(July 24) MONTEREY, Calif. — Proving that flavor is a top priority in foodservice, some operators are going to unconventional lengths in their bid for the taste bud.

Earlier this year, Ruby Tuesday Inc., Maryville, Tenn., took a giant step away from fresh-cut produce in favor of chopping whole product in its nearly 850 units — for the sake of better flavor, said Julie Reid, vice president of culinary research and development.

Reid was one of five foodservice panelists at the workshop session “Menu Developers’ Wish List” July 15 at the Produce Marketing Association Foodservice Conference and Exposition.

In an effort to ensure better-tasting burgers, Ruby Tuesday purchases fresh beef instead of frozen. The chain stages its tomato ripening and cuts them at the restaurant level. Reid said Ruby Tuesday tears its own lettuce for sandwiches, and the company soon will discontinue buying lettuce mixes in order to make its own salads.

“Fresh lettuce tastes better,” Reid said, adding that customers want to go out and eat something better than they could make at home.

The changes to in-house preparation have cost the chain $15 million, she said, “but the customer is in the mode of quality over cost.”

STAYING CURRENT

The foodservice panelists explained how their menus evolve. Before anything appears on the menu at Ruby Tuesday, executives look at it from eight angles — quality, cost, supply and food safety being the first four, Reid said.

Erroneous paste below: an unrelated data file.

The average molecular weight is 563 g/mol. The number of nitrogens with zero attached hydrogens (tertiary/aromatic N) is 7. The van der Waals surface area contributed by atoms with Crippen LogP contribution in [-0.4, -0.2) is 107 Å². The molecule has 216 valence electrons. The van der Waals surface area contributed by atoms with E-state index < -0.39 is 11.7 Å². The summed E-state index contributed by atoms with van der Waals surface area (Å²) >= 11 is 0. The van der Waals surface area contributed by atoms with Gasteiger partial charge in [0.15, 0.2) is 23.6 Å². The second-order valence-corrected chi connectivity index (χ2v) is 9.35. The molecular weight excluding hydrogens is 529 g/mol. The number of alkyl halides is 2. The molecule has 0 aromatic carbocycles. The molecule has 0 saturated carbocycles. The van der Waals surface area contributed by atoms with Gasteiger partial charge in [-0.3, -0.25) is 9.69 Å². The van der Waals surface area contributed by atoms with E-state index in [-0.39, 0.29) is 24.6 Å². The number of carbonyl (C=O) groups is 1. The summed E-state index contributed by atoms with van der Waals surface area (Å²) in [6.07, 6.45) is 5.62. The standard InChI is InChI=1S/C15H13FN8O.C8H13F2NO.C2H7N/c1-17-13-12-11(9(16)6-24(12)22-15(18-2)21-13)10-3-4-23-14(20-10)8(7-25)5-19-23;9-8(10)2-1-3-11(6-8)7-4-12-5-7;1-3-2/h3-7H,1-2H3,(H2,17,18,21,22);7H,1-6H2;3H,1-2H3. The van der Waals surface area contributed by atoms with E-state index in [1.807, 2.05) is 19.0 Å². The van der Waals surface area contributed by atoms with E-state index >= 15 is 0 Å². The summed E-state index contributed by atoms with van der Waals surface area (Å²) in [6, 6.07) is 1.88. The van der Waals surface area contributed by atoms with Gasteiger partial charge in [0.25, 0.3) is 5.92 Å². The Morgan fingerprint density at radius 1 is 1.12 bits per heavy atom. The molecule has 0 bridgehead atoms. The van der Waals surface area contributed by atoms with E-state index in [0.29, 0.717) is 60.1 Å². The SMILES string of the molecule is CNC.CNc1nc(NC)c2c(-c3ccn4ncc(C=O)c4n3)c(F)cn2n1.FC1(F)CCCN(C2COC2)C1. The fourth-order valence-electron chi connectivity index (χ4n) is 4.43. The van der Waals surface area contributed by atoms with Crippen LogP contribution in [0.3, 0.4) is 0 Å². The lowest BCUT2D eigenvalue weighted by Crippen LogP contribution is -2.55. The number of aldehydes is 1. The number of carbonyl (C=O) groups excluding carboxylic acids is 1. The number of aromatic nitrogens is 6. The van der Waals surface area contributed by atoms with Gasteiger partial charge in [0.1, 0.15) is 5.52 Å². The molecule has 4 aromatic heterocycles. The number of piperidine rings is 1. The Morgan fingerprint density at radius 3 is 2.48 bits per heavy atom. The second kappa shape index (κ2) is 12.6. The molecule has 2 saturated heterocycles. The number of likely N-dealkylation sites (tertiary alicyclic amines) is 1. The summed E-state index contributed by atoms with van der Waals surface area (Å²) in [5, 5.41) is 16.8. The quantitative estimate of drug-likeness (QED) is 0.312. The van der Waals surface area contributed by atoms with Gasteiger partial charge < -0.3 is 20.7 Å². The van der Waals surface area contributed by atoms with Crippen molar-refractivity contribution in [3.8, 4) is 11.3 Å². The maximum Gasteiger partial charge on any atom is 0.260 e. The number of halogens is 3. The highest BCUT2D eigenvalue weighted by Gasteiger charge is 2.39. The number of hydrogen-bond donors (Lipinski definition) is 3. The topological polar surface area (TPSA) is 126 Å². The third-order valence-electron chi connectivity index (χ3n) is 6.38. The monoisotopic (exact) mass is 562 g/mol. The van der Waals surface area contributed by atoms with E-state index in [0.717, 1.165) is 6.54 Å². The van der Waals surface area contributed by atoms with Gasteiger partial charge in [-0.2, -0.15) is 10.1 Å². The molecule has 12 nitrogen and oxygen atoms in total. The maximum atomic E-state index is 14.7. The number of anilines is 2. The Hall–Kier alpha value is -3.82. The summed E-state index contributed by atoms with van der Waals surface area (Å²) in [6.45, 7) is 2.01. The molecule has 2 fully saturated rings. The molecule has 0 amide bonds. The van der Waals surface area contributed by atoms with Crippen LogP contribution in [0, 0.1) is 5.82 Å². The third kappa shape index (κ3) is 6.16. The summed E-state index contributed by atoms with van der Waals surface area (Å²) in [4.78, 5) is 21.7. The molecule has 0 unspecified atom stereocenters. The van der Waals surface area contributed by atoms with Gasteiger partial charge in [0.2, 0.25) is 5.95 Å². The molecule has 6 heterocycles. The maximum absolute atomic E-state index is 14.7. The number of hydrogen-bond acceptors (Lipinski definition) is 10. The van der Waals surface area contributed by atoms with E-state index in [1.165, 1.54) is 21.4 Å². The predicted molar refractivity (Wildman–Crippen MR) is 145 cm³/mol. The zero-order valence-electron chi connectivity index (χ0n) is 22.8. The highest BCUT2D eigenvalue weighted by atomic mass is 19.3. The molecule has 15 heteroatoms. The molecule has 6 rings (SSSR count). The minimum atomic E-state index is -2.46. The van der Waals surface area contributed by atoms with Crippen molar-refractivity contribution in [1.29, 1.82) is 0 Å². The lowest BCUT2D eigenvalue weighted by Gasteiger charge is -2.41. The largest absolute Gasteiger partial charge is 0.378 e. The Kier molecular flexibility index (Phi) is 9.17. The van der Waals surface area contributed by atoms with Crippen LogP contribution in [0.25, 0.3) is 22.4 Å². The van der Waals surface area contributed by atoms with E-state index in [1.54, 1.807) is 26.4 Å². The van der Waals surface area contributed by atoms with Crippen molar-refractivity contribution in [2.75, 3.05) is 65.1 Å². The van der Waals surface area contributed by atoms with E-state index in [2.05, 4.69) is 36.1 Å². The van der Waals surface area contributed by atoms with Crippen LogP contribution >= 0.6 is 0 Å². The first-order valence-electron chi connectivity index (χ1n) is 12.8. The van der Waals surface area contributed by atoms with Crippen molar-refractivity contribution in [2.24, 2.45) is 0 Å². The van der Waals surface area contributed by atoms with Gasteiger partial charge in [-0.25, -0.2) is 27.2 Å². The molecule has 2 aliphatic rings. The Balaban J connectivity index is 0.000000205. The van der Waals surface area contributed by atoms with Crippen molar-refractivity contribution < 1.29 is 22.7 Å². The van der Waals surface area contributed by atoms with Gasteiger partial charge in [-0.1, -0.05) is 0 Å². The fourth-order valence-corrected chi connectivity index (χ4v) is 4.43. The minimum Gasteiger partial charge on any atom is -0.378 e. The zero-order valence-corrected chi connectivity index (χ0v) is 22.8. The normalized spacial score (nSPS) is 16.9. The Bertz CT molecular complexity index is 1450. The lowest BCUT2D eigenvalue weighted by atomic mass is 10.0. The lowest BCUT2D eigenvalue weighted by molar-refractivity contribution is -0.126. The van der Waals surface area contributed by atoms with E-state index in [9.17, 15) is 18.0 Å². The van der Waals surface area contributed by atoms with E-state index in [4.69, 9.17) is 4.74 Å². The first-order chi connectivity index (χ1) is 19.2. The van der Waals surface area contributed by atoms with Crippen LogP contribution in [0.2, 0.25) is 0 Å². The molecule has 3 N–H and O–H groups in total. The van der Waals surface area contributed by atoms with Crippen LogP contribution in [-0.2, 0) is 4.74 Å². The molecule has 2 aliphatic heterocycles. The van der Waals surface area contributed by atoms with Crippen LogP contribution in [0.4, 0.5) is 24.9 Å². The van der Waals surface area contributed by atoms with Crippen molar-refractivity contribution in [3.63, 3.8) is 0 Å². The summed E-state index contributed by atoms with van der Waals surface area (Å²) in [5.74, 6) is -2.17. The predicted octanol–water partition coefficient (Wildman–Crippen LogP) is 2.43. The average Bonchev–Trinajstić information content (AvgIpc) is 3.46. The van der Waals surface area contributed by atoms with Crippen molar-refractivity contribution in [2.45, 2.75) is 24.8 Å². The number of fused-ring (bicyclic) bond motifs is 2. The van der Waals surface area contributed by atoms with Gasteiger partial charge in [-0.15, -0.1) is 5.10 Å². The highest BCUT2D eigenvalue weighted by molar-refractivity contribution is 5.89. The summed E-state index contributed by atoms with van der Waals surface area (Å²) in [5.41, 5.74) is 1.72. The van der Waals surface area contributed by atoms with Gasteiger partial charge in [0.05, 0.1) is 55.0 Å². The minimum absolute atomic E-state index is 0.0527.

There are other considerations, she said.

“Is it on trend? Will guests understand it? Is it a good value, and is it unique enough that guests will come to us over someone else?” Reid said.

While there’s little room for menu mistakes at large chains, other companies have the luxury of experimenting. Food management company Aramark, Philadelphia, handles foodservice operations for colleges, business dining and health care facilities.

Because Aramark’s customers visit its cafeterias almost daily, “it’s a great opportunity to experiment with trends and try new flavors and new ways to serve things,” said Michael Crane, corporate executive chef for the company’s innovative dining solutions division.

Experimentation with new ingredients at Ruby Tuesday happens at the salad bar, Reid said. For example, if the word “edamame” appeared on a menu, customers wouldn’t order it, but they would try it at the salad bar. Ruby Tuesday restaurants move more edamame than raisins as a salad topper, she said.